In any case, expect to pay approximately 100 Euros a day for passage on a freighter. Crossing the Atlantic is about a ten-day trip and crossing the Pacific is about double that. I added Australia and New Zealand to my trip, so there will be four total passages covering about forty days total. Do the math and you quickly realize that you can buy an entire round-the-world airline ticket with a dozen stops for just the freighter expense alone.

You then have to add the expense of traveling overland everywhere verses just hopping on a plane and getting there quickly. I have made plenty of legs on this trip via multiple buses or trains that would have cost a fraction of the price, if I’d flown on one of the many low-cost air carriers out there.

how to travel by cargo ship
A cargo ship traveling to Capetown from Brazil.

Reduce Your Carbon Footprint: Skip the Flights

I’ve talked about overland travel sometimes costing more, but that’s not to say that it is all negative—I’m unbelievably happy with my journey. For one thing, air travel is incredibly damaging to the environment. As a general rule, a plane emits about as much CO2 as would every passenger if they drove the same distance in their individual cars.

Additionally, since the airplane emits it’s CO2 (and some other pollutants) into the upper atmosphere, there is an additional negative effect. There is a reward, at least in my eyes, for seeing this much of the world with such a relatively small carbon footprint. I’m not saving the world or anything of the like, but I get some satisfaction from not using the worst environmental mode of travel out there—the jet plane.

overland by boat - ha long bay
Ha Long Bay in Vietnam (c) GoSeeWrite.com

Feel Each Footstep Round the World & Soak in the Unique Rewards

This trip has been incredibly rewarding. I’ve enjoyed talking with hundreds of travelers about their own journeys and can only try to explain why my particular route and method satisfies me. I would never claim my trip is any ‘better’ than anyone else’s out there—everyone should plan the trip that is right for them (and there ought to be a lot less judgment on the various forums and blogs out there on others’ choices!).

That being said, for me, the reward for me in my current ground level view is in getting a complete feel for the enormity of our planet. Travel books from decades gone by amaze me—the stories of those who traveled before ATMs, before the internet, before the hostel circuit, before guidebooks, before cell phones and so on and so forth. Reading books about what they experienced on the road has always fascinated me. They were the first westerner sometimes in off-the-beaten-path places. Getting from place to place meant more than just braving the touts and hawkers at a bus station. The obstacles they had to overcome in their journeys inspired me to plan my around the world trip without flying.

Hodson in Ushuaia, at the end of the world
Hodson in Ushuaia, at the end of the world.

In comparison to those adventurers, my journey has been relatively easy. But at least part of the reward for me has been the challenge—I can’t go back in time to The Great Railway Bazaar, or some of the other great journeys from years ago, but I experienced at least some of those challenges in my own journey.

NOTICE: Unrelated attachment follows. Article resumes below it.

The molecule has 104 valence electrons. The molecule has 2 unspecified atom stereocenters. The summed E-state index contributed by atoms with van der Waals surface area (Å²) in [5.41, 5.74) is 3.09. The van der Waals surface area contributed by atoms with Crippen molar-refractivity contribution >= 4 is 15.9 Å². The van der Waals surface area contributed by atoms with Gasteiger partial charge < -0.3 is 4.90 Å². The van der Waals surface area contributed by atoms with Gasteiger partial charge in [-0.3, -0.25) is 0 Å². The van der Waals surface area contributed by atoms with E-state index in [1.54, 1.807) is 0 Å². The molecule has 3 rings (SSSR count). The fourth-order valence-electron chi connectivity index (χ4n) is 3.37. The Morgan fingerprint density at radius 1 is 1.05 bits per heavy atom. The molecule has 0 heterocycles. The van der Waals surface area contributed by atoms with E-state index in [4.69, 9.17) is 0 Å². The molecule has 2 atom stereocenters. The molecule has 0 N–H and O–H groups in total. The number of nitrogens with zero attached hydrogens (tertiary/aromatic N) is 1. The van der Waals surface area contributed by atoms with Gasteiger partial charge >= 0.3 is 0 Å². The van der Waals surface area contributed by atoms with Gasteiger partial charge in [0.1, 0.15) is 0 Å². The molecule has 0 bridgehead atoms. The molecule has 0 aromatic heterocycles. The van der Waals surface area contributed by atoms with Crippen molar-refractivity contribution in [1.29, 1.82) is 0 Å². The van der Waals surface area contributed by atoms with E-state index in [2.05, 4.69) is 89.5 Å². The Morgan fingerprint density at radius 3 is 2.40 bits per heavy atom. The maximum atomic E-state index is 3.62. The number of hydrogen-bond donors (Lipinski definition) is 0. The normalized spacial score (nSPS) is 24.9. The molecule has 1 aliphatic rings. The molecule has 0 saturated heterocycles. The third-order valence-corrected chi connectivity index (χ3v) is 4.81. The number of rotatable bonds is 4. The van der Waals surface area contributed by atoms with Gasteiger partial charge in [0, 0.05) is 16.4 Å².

I’m sure there are many people who can say they experienced every mile around our great planet on the ground in recent times, and I’m simply happy to be a part of the club.

Thank you so much for putting this information out there Michael—slow travel is so much better for the environment and as you say, you’re feeling every single step of your journey! Cheers, and I look forward to following your travels :-) He shared stories from his journey on his blog, Go See Write.

31 thoughts on “A Little Advice… Travel Around the World Without Flying”

  1. Your journey has been inspiring especially as my wife won’t fly anymore . We are following your footsteps a an would appreciate any help getting from russias, China etc to Australia, New Zealand to chile
    Thankyou in advance

    • Hi Mar, you know, I never did this route, but instead allowed a friend to share his story. He blogs at http://www.goseewrite.com — he doesn’t have very intuitive navigation to find his overland trip, but he started in 2008, so you could navigate through his archives and find his stories and advice on specific parts of his journey that way.

  2. You have me sold now on these two books. One of the two will likely be the
    first that I start out with when I leave! I had a really depressing book at
    the beginning of my last travels, and it was not great – I am all for the
    laugh out loud funny :-) Thanks for the detailed rec Troy!

  3. Shannon- The first two books (Goliath Expedition & Don't Tell Mom…) are such sweet books to read. If you read anything at all while traveling, I would pack those two with you when ya leave out. They are perfect books to read while sitting on a bus, train or plane. You won't get bored with them and their both ALL TRUE!

    I picked up the “Don't Tell Mom…” book in Brisbane at the airport when i was flying back to Dubai. The title was what grabbed me and since it was non-fiction I thought I would give it a go. I was laughing so hard in the terminal, waiting on my flight, that people thought something was wrong with me. I had it read by the time we got to Dubai and didn't sleep a wink because so. :)

  4. Well — I just got off my third freighter — this one from Australia to NZ. The last one back home is going to be the biggie — 20 days. If anyone has any direct questions for me on these series of posts — email me at michaelshodson@yahoo.com — not the gmail address on my blogspot. Thanks, Michael

  5. Well — I just got off my third freighter — this one from Australia to NZ. The last one back home is going to be the biggie — 20 days. If anyone has any direct questions for me on these series of posts — email me at michaelshodson@yahoo.com — not the gmail address on my blogspot. Thanks, Michael